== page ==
JT Bruce (2015)

From A dead spot of light
Jump to: navigation, search
Band JT Bruce
Country United States of America
Genre Progressive Metal
Link http://www.subjectruin.net/
Release date 2015/10/24


Interview


Please introduce JT Bruce and the music and the history. Why are things as they are?

Hi, I'm JT Bruce! People have been confused about this in the past, but I'm not a band, I'm just a guy, and I make all this music myself. I've been playing guitar since I was about 11 years old and the four albums I've released sort of track my progress as a musician over the years. They're all self-produced in my "home studio," which is really just a fancy term for an embarrassingly simple computer setup that is always following me around.

Any regrets in this regard?
Not really. Of course I'd love to tour the world and record in a multi-million dollar studio, but I've got to stay realistic and fit this project in with my day job. I sometimes wish I'd played in more bands, but being a solo artist lets me play exactly the type of music I like to play, so I don't have to compromise and play what the band (or the audience) wants. The few times I've played with a band or just jammed with friends, things seem to derail pretty quick and we all get distracted, so playing solo lets me tune it all out, focus, and get things recorded.

JT Bruce, whose releases tend to differ from one to the other. Why is that so?
My releases are all a bit different just because my tastes evolve over the years. Anomalous Material came out when I was still in high school, and Vandal of Fortune came out 6 years after I graduated from college. That's a lot of time, and in many ways I'm a different person now than I was when I started playing music.

Is there some kind of guiding line between the albums? Some constant element that can be discovered no matter at what release someone would give a try?
Every album is a little different, but I think they definitely have similarities. I've noticed a sort of musical vocabulary that I use, with a lot of similar ideas being produced from that. I'll stray outside those lines and write oddball tracks now and then which are always fun, but there are certain chords and scales and harmonies that I absolutely love and keep coming back to. It tends to give the music a characteristic feel, even though the actual sound and instrumentation changes from album to album.

How would you describe the evolution of your band over the years? Where did you start, what had been the initial idea and where are you now?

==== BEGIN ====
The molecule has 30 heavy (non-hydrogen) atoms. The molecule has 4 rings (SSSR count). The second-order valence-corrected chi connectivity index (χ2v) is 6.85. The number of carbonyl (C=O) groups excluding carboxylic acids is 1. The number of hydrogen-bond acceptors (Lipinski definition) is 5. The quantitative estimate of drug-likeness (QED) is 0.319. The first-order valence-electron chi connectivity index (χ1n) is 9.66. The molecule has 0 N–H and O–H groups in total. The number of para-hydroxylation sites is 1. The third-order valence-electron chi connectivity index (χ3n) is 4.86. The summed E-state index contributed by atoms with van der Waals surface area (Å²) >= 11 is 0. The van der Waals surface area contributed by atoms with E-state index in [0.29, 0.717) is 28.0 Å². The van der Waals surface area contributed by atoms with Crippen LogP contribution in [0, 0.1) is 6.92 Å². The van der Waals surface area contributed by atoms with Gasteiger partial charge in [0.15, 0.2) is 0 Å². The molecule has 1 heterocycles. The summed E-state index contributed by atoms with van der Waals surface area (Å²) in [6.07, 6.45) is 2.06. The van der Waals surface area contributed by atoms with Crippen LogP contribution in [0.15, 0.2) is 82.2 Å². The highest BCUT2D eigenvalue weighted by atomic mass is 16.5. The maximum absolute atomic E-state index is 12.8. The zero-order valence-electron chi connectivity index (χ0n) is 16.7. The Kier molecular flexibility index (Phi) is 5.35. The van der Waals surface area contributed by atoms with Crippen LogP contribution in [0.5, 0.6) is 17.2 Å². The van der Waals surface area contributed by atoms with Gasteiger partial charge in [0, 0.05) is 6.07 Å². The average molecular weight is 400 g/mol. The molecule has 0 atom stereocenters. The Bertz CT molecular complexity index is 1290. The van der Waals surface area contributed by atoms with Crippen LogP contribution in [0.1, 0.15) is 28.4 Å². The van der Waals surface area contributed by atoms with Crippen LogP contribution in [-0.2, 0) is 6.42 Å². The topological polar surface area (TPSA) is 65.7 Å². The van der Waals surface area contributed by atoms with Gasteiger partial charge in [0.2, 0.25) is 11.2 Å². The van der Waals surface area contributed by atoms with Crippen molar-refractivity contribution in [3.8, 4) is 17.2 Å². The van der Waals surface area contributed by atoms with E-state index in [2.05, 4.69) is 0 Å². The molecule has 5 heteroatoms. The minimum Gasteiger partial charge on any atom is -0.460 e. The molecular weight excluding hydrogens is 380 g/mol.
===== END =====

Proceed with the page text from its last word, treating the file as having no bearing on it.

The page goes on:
It's sort of hard to describe. My initial goal was just to make the kind of music that I wanted to hear, and in a lot of ways that's still what I try to go for. Any evolution of my music project mirrors evolution in my personal life. My music is pretty personal stuff, I mostly write it for myself. The fact that other people enjoy it is just an awesome bonus.

In a couple of words: what is your music? What does it sound like?
Someone once described my sound as "a spaceship full of electric guitars assaulting an early 90's video game" and I think that fits pretty damn well. It's all somewhere on the rock-metal spectrum. Myself and lots of people would call it progressive metal, or progressive rock, but those genres encompass a lot of territory and I also try to incorporate ideas from different genres when I can.

While Universica had a considerable amount of keyboards, Vandal of Fortune is much more on the guitar side of the spectrum. Can you elaborate a bit on the idea behind this latest release of yours.
Universica relied heavily on synths, and Vandal was a conscious reaction against that. I had been listening to a lot of classic heavy metal when I was writing Vandal. Lots of early metal had this really powerful simplicity that I loved. Vandal is probably my fastest and heaviest album so far, and that comes from wanting to write this kind of straight-ahead guitar-based heavy metal. In the end, it's still very melodic, but that's kind of my style.

To me the music appears to be more focussed as well. It is not as dreamy and meandering as on your previous albums. Also the increase in intensity and heaviness leave a lasting impression; Stress Fracture and Iconophage for instance.
Universica was pretty sleepy and dreamy, so Vandal was meant to wake you back up. I wanted to make something that was album-based, where each song stood alone but was also part of the bigger whole and worked best when listened to as a full unit. Lots of independent artists today seem to operate on this idea of constant releases. They'll release single after single, just individual tracks, one at a time. I think it has to do with the influence of social media. Vandal was trying to get away from this. It's not just a bunch of songs, it's an album. When I was a kid, I would go to the store and buy a CD and listen to the whole thing back to back, and that's how I wanted Vandal to be. A power album that you could keep coming back to and find new things in after multiple listens.

Considering the amount of time that it took you to get this release out, it may be interesting to know whether all ideas that you might have worked on over the last years had been used for this one or is there is a lot of material that could be used for future releases. Should this be the case, then how does it differ from the current material?